Leukemia is a form of cancer that starts in the bone marrow and affects the blood cells. It causes the bone marrow to produce abnormal white blood cells, which grow quicker than usual and start to crowd out normal cells.
There are two varieties of leukemia: lymphocytic leukemia, which affects the white blood cells, and myelogenous leukemia, which affects platelets and red blood cells. Both may be either acute or chronic: acute leukemia worsens rapidly and symptoms manifest within a short space of time, while chronic leukemia may not appear for years, but gets progressively worse.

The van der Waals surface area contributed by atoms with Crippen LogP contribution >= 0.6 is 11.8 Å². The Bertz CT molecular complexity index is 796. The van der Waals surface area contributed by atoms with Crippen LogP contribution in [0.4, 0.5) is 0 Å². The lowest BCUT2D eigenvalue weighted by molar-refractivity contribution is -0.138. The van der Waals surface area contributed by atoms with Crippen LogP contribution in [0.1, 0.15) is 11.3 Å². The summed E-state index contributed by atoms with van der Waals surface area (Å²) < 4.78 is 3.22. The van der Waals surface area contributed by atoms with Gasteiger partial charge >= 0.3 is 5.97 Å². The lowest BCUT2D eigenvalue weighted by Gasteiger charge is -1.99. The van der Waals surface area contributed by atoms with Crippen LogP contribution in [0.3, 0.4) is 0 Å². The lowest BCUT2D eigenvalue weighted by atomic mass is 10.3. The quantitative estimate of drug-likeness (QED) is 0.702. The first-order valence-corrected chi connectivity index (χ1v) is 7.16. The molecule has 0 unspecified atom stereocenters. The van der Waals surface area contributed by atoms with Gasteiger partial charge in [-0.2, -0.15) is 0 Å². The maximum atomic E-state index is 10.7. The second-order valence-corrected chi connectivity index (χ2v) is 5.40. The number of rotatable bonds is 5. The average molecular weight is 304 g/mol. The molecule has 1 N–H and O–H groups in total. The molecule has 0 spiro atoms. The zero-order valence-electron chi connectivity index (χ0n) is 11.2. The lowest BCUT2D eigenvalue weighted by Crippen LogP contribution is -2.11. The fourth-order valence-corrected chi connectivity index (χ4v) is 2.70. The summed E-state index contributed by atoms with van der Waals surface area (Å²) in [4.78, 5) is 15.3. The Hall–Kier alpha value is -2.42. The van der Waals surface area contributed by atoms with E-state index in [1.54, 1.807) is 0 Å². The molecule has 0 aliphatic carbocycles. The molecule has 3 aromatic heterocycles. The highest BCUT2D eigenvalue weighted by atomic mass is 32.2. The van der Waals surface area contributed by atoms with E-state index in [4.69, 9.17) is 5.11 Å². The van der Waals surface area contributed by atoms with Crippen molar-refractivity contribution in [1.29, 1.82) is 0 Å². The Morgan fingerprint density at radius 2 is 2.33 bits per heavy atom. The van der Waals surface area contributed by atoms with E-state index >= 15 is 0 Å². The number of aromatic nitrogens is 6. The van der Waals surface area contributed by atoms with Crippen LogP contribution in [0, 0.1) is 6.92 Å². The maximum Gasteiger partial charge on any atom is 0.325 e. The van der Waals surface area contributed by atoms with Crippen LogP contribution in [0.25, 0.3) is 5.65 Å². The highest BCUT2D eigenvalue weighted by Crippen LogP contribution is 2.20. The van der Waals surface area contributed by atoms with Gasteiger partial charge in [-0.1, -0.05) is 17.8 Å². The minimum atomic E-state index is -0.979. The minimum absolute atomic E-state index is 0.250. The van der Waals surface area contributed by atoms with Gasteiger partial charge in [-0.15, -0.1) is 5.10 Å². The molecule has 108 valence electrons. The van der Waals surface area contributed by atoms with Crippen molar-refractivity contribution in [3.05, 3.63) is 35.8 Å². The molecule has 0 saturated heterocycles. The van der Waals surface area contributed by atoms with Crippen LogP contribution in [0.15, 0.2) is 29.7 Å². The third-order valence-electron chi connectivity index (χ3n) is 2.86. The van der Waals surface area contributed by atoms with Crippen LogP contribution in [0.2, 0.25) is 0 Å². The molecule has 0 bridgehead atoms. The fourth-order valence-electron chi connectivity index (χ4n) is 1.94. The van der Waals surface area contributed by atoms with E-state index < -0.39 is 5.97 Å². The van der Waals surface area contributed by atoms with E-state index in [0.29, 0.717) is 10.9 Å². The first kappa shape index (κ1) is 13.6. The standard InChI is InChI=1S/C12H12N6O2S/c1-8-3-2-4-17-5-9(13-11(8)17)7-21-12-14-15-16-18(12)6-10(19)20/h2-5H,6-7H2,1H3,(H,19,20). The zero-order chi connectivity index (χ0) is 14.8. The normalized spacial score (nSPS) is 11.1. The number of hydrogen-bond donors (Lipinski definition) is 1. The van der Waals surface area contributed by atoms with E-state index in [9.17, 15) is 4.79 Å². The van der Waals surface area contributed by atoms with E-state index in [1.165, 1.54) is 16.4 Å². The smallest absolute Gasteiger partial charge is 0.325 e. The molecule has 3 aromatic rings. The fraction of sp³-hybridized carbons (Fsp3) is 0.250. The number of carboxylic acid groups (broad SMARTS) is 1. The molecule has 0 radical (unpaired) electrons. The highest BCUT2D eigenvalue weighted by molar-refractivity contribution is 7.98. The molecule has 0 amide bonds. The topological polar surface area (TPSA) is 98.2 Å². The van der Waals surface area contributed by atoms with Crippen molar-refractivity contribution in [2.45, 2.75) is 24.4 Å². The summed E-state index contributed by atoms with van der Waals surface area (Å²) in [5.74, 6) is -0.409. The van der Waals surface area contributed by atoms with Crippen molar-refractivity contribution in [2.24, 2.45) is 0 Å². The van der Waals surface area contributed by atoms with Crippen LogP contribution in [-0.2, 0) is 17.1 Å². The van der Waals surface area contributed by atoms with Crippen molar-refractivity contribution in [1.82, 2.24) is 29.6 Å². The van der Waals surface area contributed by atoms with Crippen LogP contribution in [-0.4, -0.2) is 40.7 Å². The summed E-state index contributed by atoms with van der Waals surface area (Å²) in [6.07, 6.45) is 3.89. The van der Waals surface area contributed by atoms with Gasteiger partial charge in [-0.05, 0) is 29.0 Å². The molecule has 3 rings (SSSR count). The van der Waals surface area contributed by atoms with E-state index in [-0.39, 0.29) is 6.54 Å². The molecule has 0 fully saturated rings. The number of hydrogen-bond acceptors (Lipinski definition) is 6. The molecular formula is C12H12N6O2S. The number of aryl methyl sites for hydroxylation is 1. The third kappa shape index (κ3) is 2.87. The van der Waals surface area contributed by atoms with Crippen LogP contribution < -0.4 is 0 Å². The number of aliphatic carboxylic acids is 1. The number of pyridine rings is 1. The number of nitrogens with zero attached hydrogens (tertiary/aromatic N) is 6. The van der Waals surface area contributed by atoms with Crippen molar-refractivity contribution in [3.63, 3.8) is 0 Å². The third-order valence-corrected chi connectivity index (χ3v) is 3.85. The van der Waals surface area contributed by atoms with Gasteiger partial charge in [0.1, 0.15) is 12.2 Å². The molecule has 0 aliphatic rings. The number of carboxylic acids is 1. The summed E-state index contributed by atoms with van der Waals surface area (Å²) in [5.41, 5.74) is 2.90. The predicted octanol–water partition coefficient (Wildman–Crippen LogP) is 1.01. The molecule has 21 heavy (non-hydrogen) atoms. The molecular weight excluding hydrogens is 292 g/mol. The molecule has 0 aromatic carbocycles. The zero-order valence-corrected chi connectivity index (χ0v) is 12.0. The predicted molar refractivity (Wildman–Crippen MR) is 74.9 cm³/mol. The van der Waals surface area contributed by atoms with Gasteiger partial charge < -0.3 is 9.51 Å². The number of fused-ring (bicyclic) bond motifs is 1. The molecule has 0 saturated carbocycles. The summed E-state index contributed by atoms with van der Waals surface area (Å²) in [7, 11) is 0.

Symptoms of leukemia include swollen gland in the neck, groin or under the arm, frequent nosebleeds, night sweats, fevers, unexplained weight loss and tiredness.
No cure is available for leukemia, but medications can prolong the life of those with the condition. Drug classes commonly prescribed to treat leukemia include: antirheumetics, antimetabolites antineoplastic agents, nitrogen mustard analogs, interferon alphas, protein kinase inhibitors, antineoplastic monoclonal antibodies, and purine analogs.